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You’ve submitted your UCAS application and have received an invitation to interview – congratulations! Being interviewed for a university place is your first chance to experience one of the events that will likely feature throughout your adult life. Knowing how to successfully navigate an interview is a skill that will benefit you for a longtime – and it can start right here.

Just as with preparing for a job interview, one of the best places to start is reviewing your personal statement, both to become familiar with its contents and to consider areas that an interviewer might focus on to ask more probing questions.

If you’ve mentioned that you were in a musical group, you could likely expect the interviewer to ask about extra-curricular activities in order to find out more about it. They may be looking for insights into your ability to work as part of a team, or your experience of performing in front of audiences.

The interviews that you might face will more than likely be discussion based. Like many job interviews in later life, interviewers will involve competency-based questions and also many related to the course, institution and your own background. The benefit of this is that it gives you some scope to prepare responses to the more common questions. Competency questions are looking for examples of your knowledge, experience and possibly even subject-matter passion. Try and come up with what is known as a STAR response – Situation, Task, Action, Result. In short, what was the situation, what role did you play, what did you do and what was the outcome?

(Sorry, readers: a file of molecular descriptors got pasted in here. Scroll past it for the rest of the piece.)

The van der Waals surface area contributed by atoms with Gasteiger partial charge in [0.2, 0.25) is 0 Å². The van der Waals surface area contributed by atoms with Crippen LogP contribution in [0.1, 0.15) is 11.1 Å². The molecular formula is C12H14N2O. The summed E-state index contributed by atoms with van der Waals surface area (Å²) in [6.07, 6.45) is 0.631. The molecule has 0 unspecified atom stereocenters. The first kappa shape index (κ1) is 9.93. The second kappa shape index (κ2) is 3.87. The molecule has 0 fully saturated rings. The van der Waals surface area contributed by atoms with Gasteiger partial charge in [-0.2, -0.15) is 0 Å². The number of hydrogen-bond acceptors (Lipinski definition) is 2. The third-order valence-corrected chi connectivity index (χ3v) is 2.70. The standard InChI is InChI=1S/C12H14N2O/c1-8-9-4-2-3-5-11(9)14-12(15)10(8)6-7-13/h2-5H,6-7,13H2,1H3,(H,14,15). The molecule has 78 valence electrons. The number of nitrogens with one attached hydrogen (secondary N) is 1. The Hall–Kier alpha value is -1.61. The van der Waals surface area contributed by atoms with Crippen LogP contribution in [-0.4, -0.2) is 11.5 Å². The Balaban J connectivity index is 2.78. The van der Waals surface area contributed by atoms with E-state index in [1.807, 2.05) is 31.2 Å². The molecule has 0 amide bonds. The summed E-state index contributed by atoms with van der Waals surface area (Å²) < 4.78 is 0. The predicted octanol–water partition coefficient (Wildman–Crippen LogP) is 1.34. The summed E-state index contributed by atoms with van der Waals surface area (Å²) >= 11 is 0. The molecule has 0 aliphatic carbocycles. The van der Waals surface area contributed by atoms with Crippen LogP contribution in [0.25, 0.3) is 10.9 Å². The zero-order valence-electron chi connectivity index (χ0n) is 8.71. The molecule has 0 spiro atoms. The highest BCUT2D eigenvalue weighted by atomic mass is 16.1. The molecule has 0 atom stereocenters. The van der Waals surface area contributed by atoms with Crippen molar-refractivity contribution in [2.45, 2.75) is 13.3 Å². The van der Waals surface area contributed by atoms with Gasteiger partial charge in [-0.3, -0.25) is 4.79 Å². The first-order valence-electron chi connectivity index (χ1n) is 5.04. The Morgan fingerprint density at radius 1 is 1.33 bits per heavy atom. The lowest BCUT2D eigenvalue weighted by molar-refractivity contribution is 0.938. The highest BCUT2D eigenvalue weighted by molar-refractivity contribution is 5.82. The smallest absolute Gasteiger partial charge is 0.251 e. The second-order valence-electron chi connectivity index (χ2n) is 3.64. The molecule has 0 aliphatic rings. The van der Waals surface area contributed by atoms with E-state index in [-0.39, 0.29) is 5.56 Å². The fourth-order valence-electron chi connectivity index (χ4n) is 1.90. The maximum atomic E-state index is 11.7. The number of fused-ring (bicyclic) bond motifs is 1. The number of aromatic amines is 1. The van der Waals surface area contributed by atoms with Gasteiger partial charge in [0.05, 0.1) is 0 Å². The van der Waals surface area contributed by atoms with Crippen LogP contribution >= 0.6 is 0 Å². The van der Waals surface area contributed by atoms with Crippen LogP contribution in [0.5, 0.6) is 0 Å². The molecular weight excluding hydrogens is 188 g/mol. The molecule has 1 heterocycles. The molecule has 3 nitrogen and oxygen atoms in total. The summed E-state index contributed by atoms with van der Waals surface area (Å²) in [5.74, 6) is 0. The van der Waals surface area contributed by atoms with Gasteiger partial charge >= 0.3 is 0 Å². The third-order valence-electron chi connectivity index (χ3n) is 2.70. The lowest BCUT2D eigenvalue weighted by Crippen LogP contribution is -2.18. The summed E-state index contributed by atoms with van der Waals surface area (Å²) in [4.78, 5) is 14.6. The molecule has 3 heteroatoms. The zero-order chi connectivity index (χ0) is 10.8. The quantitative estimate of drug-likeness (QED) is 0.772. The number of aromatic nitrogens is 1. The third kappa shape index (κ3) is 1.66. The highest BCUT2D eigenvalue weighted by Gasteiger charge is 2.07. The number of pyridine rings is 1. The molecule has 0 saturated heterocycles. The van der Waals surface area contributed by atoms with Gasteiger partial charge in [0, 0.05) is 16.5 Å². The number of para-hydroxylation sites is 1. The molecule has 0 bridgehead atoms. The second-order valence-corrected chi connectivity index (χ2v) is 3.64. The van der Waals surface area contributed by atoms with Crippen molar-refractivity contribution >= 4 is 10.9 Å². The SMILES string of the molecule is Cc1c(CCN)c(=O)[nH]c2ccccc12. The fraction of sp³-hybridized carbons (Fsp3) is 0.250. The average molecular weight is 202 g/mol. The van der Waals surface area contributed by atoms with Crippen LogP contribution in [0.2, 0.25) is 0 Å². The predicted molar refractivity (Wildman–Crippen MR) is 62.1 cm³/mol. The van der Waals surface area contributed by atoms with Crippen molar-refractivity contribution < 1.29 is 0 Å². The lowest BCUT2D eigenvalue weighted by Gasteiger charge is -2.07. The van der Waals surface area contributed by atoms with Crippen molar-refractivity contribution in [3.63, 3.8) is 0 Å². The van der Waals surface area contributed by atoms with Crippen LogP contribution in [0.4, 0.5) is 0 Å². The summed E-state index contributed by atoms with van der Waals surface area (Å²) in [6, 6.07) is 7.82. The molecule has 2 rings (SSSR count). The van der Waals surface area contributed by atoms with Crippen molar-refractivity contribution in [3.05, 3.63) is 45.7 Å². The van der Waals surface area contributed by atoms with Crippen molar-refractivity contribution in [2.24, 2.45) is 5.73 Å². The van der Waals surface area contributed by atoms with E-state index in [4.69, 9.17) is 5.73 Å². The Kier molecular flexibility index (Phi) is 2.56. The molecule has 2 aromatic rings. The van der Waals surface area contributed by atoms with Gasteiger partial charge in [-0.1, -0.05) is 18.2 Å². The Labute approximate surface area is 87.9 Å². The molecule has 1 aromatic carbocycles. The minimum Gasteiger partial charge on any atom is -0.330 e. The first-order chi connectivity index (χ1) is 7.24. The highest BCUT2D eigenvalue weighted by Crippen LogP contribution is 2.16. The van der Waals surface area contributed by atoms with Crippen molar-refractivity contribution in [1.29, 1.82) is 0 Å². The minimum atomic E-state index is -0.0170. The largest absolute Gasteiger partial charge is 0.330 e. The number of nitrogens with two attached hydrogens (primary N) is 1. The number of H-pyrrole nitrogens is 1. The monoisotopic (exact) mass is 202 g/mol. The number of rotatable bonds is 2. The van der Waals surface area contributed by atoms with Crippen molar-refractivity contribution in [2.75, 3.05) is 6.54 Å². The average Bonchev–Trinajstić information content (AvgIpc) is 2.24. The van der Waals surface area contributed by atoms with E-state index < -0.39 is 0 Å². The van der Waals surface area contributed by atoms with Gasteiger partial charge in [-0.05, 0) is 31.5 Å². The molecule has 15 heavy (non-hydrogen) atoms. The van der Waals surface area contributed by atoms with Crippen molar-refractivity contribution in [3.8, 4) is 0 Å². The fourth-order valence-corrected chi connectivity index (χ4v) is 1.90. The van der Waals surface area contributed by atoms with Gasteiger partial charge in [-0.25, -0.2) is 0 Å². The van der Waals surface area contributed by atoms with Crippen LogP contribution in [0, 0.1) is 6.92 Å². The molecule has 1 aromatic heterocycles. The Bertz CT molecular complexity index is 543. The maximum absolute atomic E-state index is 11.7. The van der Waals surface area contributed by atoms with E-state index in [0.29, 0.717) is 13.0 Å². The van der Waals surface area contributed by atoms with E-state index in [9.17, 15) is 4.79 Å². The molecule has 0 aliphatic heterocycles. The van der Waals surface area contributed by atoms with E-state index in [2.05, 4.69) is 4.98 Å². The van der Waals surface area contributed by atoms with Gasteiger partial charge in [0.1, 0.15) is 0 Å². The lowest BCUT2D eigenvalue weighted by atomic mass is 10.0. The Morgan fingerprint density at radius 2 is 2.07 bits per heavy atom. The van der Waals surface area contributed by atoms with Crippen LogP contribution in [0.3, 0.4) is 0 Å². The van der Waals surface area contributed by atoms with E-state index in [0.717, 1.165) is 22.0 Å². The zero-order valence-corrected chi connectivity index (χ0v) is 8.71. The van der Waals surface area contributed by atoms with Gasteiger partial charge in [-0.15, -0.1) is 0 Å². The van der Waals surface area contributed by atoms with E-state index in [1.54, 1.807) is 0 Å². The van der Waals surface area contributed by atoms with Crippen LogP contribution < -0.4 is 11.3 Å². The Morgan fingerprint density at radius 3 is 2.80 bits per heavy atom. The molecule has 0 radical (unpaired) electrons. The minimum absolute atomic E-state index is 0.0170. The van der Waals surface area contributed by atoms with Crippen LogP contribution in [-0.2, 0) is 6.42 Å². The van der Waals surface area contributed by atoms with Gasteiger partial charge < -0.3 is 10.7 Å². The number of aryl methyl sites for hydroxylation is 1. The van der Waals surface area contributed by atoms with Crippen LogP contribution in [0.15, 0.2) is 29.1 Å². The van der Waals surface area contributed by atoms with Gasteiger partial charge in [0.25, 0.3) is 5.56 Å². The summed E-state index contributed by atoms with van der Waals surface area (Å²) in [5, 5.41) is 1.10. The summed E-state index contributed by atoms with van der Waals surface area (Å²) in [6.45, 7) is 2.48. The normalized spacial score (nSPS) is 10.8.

The types of questions could include:

• Why do you want to join this university?

• Tell me what you know about this course?

• Tell me about a time when you worked under pressure to meet a deadline?

• Why did you choose those A-Level subjects?


The interview is also your opportunity to find out more about the course and institution. Don’t forget that a university interview, like any job-interview, is a two-way process. Make sure you go prepared with some questions to ask them, to help establish if it is the place that you want to study at for the next three years.

For many people this could be their first experience of adult life and, therefore, there are other behaviours that interviewers will be scoring you on. First impressions count for a lot, so wearing a smile, along with a smart outfit, can convey confidence and an air of preparation.

Don’t forget to arrive in plenty of time – plan your journey and perhaps stay overnight if it’s a long way from home. Some universities will ask you to bring additional items with you like GCSE certificates, so remember to take them with you. Above all, be yourself and use it as a chance to gain experience that you can take with you to future interviews.

Good luck!